By Kate Habrel
Environmental photographer Camille Seaman saw the sky rotating when she worked as a storm chaser.
“It was so visceral,” she said. “I looked up and for a second, I was no longer on the planet. Suddenly it was like I was in a nebula watching a star being formed. And as soon as I felt that, I was back.”
This deep connection to nature has been present Seaman’s entire life. Her heritage as a Shinnecock Indian informs and inspires her photography in a powerful way.
Seaman recently visited Michigan State University, where her exhibition “All My Relations: An Indigenous Perspective on Landscape” is displayed at the MSU Museum until September. It features photographs from two of her extended projects, “Melting Away” and “The Big Cloud.”
Eric Tans is Michigan State University’s environmental sciences librarian. He holds a B.A. in English with minors in Environmental Studies and Sociology from Calvin College and a masters of Library and Information Science degree from the University of Pittsburgh. Originally from Anchorage, he enjoys outdoor activities and has a research interest in sustainable libraries.
By Eric Tans
The MSU Library supports teaching and research across campus with online research guides that simplify the search for information with links to databases, journals, books and websites.
I have created one on environmental reporting to support the School of Journalism’s Knight Center for Environmental Journalism.
The guide divides content into subscription news sources, scholarly databases and journals, free online sources and library books. Each category appears in a separate box and provides links to helpful resources, although each serves a slightly different purpose.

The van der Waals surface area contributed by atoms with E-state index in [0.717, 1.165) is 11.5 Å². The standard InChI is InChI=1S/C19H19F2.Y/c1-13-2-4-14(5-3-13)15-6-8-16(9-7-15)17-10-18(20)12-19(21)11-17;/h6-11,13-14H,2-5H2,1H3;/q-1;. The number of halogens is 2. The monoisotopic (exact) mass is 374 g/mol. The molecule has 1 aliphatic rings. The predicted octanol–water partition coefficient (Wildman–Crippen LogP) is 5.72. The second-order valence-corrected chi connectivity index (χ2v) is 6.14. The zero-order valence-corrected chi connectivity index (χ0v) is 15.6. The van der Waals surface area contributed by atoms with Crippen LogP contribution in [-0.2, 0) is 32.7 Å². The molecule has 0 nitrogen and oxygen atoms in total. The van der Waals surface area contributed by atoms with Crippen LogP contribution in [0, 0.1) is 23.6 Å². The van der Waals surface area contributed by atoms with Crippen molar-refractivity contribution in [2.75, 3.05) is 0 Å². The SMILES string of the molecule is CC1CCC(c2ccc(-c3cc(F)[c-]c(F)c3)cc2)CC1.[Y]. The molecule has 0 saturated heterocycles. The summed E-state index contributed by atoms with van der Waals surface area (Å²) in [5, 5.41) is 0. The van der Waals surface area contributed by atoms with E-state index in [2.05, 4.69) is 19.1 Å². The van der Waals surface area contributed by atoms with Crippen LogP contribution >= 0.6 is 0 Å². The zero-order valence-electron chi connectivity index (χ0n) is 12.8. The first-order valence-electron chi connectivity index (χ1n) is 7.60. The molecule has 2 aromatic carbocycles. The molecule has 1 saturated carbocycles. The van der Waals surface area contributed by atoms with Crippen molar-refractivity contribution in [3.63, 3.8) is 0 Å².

The links in the subscription news sources and in the scholarly databases and journals boxes connect to fee-based news services and databases. But if you’re an MSU student or a faculty or staff member, don’t worry about the fee. The library subscribes to these services, making them available to you because of your MSU affiliation.
By Kate Habrel and Ian Wendrow
Longtime journalists John Hughes of Bloomberg News in Washington and Margie Bauman of the Cordova Times in Alaska and Fisherman’s News spoke with Knight Center students on recent visits to MSU.
John Hughes of Bloomberg News in Washington
Hughes, of Bloomberg First Word breaking-news desk in Washington, shared his experiences working in journalism, where he’s covered a broad range of events from the Sept. 11, 2001, attacks to the “Miracle on the Hudson” airplane landing in New York City
His career included a stint at the Associated Press, when he spent two years in Detroit covering the auto industry and other topics and two years in Washington, where his beat included such natural resources issues as salmon and forestry.
Environmental journalism students at the Canadian customs plaza construction site in Windsor for the Gordie Howe Memorial International Bridge. Image: John Parent, Windsor Detroit Bridge Authority
Knight Center director Eric Freedman’s environmental reporting class spent two days in Sarnia and Windsor to give students Canadian perspectives on major issues – perspectives that don’t always mirror U.S. concerns – and to generate ideas for stories they’re writing for Great Lakes Echo and in future courses and their careers.
In preparation for the trip, Andrew Hupfeau, the Consulate General’s environmental policy expert in Detroit, came to campus the previous week to background the students on the history of U.S.-Canadian environmental cooperation in the Great Lakes Basin and the Canadian government’s position on key environmental issues. Continue reading